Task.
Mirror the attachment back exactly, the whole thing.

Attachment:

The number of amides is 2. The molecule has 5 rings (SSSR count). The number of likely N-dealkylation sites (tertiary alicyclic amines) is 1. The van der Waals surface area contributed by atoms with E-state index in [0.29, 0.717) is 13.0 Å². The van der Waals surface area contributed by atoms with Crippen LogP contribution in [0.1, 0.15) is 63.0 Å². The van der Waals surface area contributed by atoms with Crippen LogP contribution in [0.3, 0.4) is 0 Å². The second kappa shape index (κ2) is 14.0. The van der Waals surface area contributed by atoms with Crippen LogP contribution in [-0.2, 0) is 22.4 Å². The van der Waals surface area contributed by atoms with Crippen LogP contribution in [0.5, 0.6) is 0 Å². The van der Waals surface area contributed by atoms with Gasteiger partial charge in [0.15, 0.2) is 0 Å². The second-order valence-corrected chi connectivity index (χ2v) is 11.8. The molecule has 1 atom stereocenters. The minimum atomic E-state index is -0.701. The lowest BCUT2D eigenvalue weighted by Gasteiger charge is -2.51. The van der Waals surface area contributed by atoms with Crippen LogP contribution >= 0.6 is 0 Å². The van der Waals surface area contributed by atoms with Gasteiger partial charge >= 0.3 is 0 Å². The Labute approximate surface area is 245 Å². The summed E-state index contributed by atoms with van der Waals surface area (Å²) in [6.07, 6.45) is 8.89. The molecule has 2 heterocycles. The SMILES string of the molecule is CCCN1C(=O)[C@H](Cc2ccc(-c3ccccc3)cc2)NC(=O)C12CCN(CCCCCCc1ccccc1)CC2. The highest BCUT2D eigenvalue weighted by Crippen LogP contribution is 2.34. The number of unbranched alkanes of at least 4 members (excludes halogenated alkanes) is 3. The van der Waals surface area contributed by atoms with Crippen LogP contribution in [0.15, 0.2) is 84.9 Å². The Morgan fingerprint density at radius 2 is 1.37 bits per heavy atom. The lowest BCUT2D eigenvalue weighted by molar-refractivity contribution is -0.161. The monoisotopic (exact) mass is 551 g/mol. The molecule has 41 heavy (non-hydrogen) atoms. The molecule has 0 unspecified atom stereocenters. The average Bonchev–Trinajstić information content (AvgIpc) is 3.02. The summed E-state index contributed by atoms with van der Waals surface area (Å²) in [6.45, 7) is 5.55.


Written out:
The number of amides is 2. The molecule has 5 rings (SSSR count). The number of likely N-dealkylation sites (tertiary alicyclic amines) is 1. The van der Waals surface area contributed by atoms with E-state index in [0.29, 0.717) is 13.0 Å². The van der Waals surface area contributed by atoms with Crippen LogP contribution in [0.1, 0.15) is 63.0 Å². The van der Waals surface area contributed by atoms with Crippen LogP contribution in [0.3, 0.4) is 0 Å². The second kappa shape index (κ2) is 14.0. The van der Waals surface area contributed by atoms with Crippen LogP contribution in [-0.2, 0) is 22.4 Å². The van der Waals surface area contributed by atoms with Crippen LogP contribution in [0.5, 0.6) is 0 Å². The van der Waals surface area contributed by atoms with Gasteiger partial charge in [0.15, 0.2) is 0 Å². The second-order valence-corrected chi connectivity index (χ2v) is 11.8. The molecule has 1 atom stereocenters. The minimum atomic E-state index is -0.701. The lowest BCUT2D eigenvalue weighted by Gasteiger charge is -2.51. The van der Waals surface area contributed by atoms with Crippen LogP contribution >= 0.6 is 0 Å². The van der Waals surface area contributed by atoms with Gasteiger partial charge >= 0.3 is 0 Å². The Labute approximate surface area is 245 Å². The summed E-state index contributed by atoms with van der Waals surface area (Å²) in [6.07, 6.45) is 8.89. The molecule has 2 heterocycles. The SMILES string of the molecule is CCCN1C(=O)[C@H](Cc2ccc(-c3ccccc3)cc2)NC(=O)C12CCN(CCCCCCc1ccccc1)CC2. The highest BCUT2D eigenvalue weighted by Crippen LogP contribution is 2.34. The number of unbranched alkanes of at least 4 members (excludes halogenated alkanes) is 3. The van der Waals surface area contributed by atoms with Crippen LogP contribution in [0.15, 0.2) is 84.9 Å². The Morgan fingerprint density at radius 2 is 1.37 bits per heavy atom. The lowest BCUT2D eigenvalue weighted by molar-refractivity contribution is -0.161. The monoisotopic (exact) mass is 551 g/mol. The molecule has 41 heavy (non-hydrogen) atoms. The molecule has 0 unspecified atom stereocenters. The average Bonchev–Trinajstić information content (AvgIpc) is 3.02. The summed E-state index contributed by atoms with van der Waals surface area (Å²) in [6.45, 7) is 5.55.